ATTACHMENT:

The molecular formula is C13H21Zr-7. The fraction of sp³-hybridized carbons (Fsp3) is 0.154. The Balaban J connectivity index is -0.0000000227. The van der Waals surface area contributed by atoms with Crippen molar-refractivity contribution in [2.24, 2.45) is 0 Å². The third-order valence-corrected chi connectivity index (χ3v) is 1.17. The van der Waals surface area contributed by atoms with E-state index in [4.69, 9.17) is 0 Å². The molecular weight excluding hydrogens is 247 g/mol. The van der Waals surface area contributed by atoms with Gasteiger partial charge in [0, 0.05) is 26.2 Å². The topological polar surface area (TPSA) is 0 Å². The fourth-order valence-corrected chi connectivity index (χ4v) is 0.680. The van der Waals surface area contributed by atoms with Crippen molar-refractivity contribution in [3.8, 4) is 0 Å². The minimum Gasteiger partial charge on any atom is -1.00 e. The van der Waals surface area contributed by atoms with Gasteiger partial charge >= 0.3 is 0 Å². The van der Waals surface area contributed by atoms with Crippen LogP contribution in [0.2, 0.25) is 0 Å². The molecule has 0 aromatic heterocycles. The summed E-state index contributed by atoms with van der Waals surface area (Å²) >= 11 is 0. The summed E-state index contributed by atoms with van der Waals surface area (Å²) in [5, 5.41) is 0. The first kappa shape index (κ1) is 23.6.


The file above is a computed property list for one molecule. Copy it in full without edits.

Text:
The molecular formula is C13H21Zr-7. The fraction of sp³-hybridized carbons (Fsp3) is 0.154. The Balaban J connectivity index is -0.0000000227. The van der Waals surface area contributed by atoms with Crippen molar-refractivity contribution in [2.24, 2.45) is 0 Å². The third-order valence-corrected chi connectivity index (χ3v) is 1.17. The van der Waals surface area contributed by atoms with E-state index in [4.69, 9.17) is 0 Å². The molecular weight excluding hydrogens is 247 g/mol. The van der Waals surface area contributed by atoms with Gasteiger partial charge in [0, 0.05) is 26.2 Å². The topological polar surface area (TPSA) is 0 Å². The fourth-order valence-corrected chi connectivity index (χ4v) is 0.680. The van der Waals surface area contributed by atoms with Crippen molar-refractivity contribution in [3.8, 4) is 0 Å². The minimum Gasteiger partial charge on any atom is -1.00 e. The van der Waals surface area contributed by atoms with Gasteiger partial charge >= 0.3 is 0 Å². The van der Waals surface area contributed by atoms with Crippen LogP contribution in [0.2, 0.25) is 0 Å². The molecule has 0 aromatic heterocycles. The summed E-state index contributed by atoms with van der Waals surface area (Å²) >= 11 is 0. The summed E-state index contributed by atoms with van der Waals surface area (Å²) in [5, 5.41) is 0. The first kappa shape index (κ1) is 23.6.